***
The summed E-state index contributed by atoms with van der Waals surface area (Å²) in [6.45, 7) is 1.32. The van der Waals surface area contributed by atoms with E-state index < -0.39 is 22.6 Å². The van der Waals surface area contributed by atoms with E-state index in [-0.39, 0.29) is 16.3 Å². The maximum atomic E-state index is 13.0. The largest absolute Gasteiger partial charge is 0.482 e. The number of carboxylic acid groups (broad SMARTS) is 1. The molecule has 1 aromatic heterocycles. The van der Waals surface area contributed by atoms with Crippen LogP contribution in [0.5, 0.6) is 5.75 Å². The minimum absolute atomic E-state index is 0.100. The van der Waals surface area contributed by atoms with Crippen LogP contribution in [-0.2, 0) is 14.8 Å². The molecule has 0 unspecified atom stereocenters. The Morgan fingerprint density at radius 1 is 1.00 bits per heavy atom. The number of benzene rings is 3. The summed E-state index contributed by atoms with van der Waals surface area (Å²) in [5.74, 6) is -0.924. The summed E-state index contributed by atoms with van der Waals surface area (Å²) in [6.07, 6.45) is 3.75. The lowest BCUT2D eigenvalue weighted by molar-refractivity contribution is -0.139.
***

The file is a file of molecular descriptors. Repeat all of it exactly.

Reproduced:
The summed E-state index contributed by atoms with van der Waals surface area (Å²) in [6.45, 7) is 1.32. The van der Waals surface area contributed by atoms with E-state index < -0.39 is 22.6 Å². The van der Waals surface area contributed by atoms with E-state index in [-0.39, 0.29) is 16.3 Å². The maximum atomic E-state index is 13.0. The largest absolute Gasteiger partial charge is 0.482 e. The number of carboxylic acid groups (broad SMARTS) is 1. The molecule has 1 aromatic heterocycles. The van der Waals surface area contributed by atoms with Crippen LogP contribution in [0.5, 0.6) is 5.75 Å². The minimum absolute atomic E-state index is 0.100. The van der Waals surface area contributed by atoms with Crippen LogP contribution in [-0.2, 0) is 14.8 Å². The molecule has 0 unspecified atom stereocenters. The Morgan fingerprint density at radius 1 is 1.00 bits per heavy atom. The number of benzene rings is 3. The summed E-state index contributed by atoms with van der Waals surface area (Å²) in [5.74, 6) is -0.924. The summed E-state index contributed by atoms with van der Waals surface area (Å²) in [6.07, 6.45) is 3.75. The lowest BCUT2D eigenvalue weighted by molar-refractivity contribution is -0.139.